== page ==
Thursday, August 28, 2014


Jacques Tourneur, 1947
Starring: Robert Mitchum, Jane Greer, Kirk Douglas, Rhonda Fleming

"You're like a leaf that the wind blows from one gutter to another."

Jeff Baily has started a new life for himself in a small California town, where he owns his own gas station and has begun to court a kind, local girl named Ann. Jeff has somewhat of a mysterious reputation, enhanced when a dark-suited stranger comes to town looking for him. Jeff takes Ann for a drive to see his old employer – gangster Whit Sterling – and relates his story to Ann. Whit hired him to find his girlfriend, Kathie, who fled to Mexico with $40,000 of Whit’s money. In his quest to find Kathie, Jeff falls in love with her himself, only to discover that she is a cold-hearted killer and – even though he thought he found happiness with Ann – Kathie and Whit refuse to let him go free.

Known as Build My Gallows High (a line of dialogue from the film) in the U.K., Out of the Past has long been considered one of the finest films in the noir canon. Based on Daniel Mainwaring’s novel Build My Gallows High, Mainwaring wrote the film’s script under a pseudonym (Geoffrey Homes, which he commonly used while writing detective fiction) and was also responsible for the scripts for Invasion of the Body Snatchers, The Phenix City Story, and others.

What makes Out of the Past great? For one thing, the smoking. There is an insane amount of cigarette smoking done by nearly every character, further emphasized by Tourneur and cinematographer Nicholas Musuraca’s lighting that makes it seem like smoke is pouring from walls and inanimate objects, giving the basic sets an eerie air of claustrophobia and disorientation. In one of my favorite scenes, Kirk Douglas offers Robert Mitchum a cigarette by holding one up and saying, “Cigarette?” Mitchum lifts his already lit cigarette and replies, “Smoking.” Though smoking happens in a lot of films noir and gangster flicks, here it is not something to do with your hands, not something to make you appear tough. It is an entity of its own, symbolizing – in various scenes – animosity, dread, longing, and even comedy, often expressing the silently held thoughts and feelings of Jeff, Kathie, and Whit.

Another thing that makes the film great is the almost constant appearance of Robert Mitchum. I’ve never really been able to figure out the exact nature of Robert Mitchum’s sexual appeal, but it is here – in spades – in his second major starring role that would almost instantly propel him to fame. Like other on-screen detectives, Mitchum’s Jeff is a tough guy, but he never has to prove his masculinity. He is simply content to lazily, confidently bask in it. He would go on to have a similar appeal in war films and a slew of other noir movies – The Locket, Pursued, Crossfire, Blood on the Moon, The Big Steal (again with Jane Greer), Where Danger Lives, His Kind of Woman, The Racket, Angel Face (another film where he dies in a car alongside a beautiful, sociopathic, and duplicitous woman), Night of the Hunter, and more.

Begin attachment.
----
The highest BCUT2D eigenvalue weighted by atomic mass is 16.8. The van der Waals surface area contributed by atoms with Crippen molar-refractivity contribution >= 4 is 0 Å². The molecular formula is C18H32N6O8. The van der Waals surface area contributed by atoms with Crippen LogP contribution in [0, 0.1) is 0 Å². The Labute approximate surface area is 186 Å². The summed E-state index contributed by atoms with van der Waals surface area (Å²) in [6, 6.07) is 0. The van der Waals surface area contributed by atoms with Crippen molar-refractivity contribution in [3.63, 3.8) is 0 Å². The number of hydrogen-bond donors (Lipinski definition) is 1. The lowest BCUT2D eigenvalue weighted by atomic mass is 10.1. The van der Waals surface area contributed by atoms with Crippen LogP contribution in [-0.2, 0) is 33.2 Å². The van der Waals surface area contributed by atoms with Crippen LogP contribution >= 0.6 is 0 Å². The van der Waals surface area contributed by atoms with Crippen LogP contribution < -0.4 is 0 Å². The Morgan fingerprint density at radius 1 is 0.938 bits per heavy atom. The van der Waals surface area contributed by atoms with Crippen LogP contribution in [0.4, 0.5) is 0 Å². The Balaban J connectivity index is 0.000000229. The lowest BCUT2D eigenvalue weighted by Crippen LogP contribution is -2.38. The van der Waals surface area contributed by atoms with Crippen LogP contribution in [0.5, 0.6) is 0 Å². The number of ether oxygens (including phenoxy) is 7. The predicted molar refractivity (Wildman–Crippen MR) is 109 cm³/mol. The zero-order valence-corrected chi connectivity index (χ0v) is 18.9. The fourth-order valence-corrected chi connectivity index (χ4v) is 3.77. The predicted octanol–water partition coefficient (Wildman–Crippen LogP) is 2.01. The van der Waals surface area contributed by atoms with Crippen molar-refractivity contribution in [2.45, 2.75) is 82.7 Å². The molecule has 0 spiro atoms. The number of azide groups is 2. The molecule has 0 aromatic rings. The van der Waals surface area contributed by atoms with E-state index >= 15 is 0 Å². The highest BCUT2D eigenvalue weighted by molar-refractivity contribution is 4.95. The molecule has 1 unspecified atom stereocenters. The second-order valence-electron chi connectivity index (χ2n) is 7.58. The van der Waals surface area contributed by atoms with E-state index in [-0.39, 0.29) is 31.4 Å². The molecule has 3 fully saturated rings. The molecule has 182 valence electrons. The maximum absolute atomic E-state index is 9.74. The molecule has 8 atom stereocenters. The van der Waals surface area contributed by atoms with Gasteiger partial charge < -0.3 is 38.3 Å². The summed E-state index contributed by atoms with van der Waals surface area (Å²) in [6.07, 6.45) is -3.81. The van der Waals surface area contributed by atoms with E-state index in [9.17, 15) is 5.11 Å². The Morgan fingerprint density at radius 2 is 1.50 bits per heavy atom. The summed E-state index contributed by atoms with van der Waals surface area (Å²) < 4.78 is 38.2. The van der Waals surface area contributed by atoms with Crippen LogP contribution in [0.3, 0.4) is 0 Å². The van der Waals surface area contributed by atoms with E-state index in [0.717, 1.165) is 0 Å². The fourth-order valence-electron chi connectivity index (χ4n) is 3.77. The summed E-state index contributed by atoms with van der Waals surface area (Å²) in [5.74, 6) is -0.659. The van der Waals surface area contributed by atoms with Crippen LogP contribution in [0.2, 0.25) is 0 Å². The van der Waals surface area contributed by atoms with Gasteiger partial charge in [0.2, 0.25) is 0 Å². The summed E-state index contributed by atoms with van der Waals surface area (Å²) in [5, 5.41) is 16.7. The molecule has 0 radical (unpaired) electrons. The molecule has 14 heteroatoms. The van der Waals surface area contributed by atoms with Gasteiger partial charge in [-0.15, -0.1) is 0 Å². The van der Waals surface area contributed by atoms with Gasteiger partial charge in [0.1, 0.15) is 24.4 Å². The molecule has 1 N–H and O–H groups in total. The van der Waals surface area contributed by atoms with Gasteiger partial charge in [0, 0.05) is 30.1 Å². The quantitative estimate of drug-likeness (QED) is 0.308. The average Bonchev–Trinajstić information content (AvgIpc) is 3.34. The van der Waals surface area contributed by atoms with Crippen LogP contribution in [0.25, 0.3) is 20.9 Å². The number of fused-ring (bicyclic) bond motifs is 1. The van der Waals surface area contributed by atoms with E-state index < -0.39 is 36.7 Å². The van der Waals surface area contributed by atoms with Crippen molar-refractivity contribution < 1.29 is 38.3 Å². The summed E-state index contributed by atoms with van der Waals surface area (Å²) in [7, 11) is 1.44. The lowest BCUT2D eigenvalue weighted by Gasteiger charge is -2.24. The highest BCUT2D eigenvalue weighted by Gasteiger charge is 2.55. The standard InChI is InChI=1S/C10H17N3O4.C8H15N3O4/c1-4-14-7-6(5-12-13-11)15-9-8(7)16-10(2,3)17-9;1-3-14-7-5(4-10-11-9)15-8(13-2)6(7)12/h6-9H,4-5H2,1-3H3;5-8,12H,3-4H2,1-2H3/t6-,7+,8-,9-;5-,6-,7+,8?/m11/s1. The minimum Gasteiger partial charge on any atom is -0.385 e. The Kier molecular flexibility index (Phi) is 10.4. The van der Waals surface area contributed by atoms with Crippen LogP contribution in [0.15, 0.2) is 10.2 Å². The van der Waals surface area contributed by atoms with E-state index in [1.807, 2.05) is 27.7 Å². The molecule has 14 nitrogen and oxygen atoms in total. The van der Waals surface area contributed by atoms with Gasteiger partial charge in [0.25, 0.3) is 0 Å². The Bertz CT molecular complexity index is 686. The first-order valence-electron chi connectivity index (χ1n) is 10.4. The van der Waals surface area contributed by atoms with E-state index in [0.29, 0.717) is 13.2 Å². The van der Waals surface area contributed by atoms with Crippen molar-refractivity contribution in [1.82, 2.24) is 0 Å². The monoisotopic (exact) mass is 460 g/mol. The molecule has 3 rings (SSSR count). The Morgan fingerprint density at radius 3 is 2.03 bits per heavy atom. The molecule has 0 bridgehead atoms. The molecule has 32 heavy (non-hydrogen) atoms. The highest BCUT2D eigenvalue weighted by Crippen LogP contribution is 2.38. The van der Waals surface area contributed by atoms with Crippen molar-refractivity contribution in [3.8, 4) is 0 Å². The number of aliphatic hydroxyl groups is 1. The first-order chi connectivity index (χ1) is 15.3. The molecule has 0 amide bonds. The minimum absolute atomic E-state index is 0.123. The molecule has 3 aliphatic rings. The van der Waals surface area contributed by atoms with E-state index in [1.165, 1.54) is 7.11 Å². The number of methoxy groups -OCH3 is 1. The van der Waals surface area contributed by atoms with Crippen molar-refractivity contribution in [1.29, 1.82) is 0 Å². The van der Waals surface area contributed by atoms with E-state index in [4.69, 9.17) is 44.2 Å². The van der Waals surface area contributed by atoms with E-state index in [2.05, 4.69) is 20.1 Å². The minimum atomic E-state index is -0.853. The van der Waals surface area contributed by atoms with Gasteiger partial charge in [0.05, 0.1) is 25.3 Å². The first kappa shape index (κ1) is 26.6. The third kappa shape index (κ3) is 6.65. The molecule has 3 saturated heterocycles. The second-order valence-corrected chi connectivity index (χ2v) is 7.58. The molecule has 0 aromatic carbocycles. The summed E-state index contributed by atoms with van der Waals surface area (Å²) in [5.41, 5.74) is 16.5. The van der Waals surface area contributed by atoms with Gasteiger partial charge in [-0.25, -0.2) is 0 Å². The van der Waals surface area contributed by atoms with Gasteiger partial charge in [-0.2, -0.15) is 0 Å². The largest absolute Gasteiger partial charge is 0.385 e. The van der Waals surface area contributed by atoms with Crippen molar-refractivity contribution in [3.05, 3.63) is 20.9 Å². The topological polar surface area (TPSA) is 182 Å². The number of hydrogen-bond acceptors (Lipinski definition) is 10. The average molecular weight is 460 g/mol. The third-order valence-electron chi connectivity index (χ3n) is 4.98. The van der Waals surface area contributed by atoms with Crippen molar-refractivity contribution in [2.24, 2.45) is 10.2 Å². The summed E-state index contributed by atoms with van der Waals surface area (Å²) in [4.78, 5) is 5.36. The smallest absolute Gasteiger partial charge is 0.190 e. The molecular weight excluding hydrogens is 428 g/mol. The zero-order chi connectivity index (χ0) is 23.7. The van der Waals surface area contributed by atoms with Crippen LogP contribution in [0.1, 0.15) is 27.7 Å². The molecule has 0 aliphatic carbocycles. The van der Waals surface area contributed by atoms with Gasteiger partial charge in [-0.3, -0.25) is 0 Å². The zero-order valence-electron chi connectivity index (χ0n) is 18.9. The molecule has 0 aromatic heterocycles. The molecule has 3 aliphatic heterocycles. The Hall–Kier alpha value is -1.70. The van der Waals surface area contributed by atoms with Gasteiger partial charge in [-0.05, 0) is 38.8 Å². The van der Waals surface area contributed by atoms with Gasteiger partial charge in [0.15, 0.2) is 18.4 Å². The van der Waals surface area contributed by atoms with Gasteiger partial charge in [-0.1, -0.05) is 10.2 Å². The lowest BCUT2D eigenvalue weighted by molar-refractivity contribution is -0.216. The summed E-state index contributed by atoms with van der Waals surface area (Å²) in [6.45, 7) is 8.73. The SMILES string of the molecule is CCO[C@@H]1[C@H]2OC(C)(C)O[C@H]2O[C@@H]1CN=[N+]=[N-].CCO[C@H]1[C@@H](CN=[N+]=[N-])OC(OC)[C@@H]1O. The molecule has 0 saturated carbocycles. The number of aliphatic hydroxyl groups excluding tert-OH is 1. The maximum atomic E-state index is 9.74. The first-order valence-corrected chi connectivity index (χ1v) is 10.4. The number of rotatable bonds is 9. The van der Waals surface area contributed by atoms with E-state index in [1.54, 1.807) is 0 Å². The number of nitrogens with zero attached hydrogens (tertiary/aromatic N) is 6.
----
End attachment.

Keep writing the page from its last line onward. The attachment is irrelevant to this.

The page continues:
Though this film belongs to Mitchum, it is also supported by Jane Greer as Kathie Moffat. Greer has a sweet, almost innocent, girl-next-door look, which belies the ease with which she deceives, steals, seduces, and kills. She doesn’t have the overripe sexuality of some other famous femmes fatale (Barbara Stanwyck in Double Indemnity, Claire Trevor in Murder, My Sweet and Born to Kill, Gloria Grahame in Human Desire, etc.) and her motivations are impossible to discern – they are never really revealed by the film’s conclusion – making her all the more mysterious, appealing, and destructive. Kirk Douglas, as her lover and Jeff’s boss Whit, is somewhat overshadowed by Mitchum and Greer, but he’s fantastic, as always, and is the perfect third wheel. His more obvious motivations – pride, sex, greed, power, and control – keep the trio spiraling ever downwards into obliteration and death. His almost equally excellent, if similar role in The Strange Love of Martha Ivers felt like a rehearsal for this.

As Raymond Chandler often tried to do with his novels (with mixed success), plot is of relatively minor importance to Out of the Past’s success. It’s hopelessly complicated, made up of a series of flashbacks, double-crosses, and various scenes of characters running from each other. The sunny, Mexican setting doesn’t feel like traditional noir, though it is overwhelming dark and gloomy in a moral, emotional sense, and the arc of Jeff’s impending doom – both past and future, chronologically speaking – is imminent, yet endlessly fascinating.

Out of the Past is available on Blu-ray and comes with the highest possible recommendation. If you’re only going to watch five films in the noir series, make this one of them. Granted, I could watch Robert Mitchum sit on screen, watching paint dry, but this is certainly a fine performance from one of America’s most compelling actors. One of his rare talents was the ability to portray ease and stillness, which he does here despite the mood of anxiety and his inevitable fate.

No comments:

Post a Comment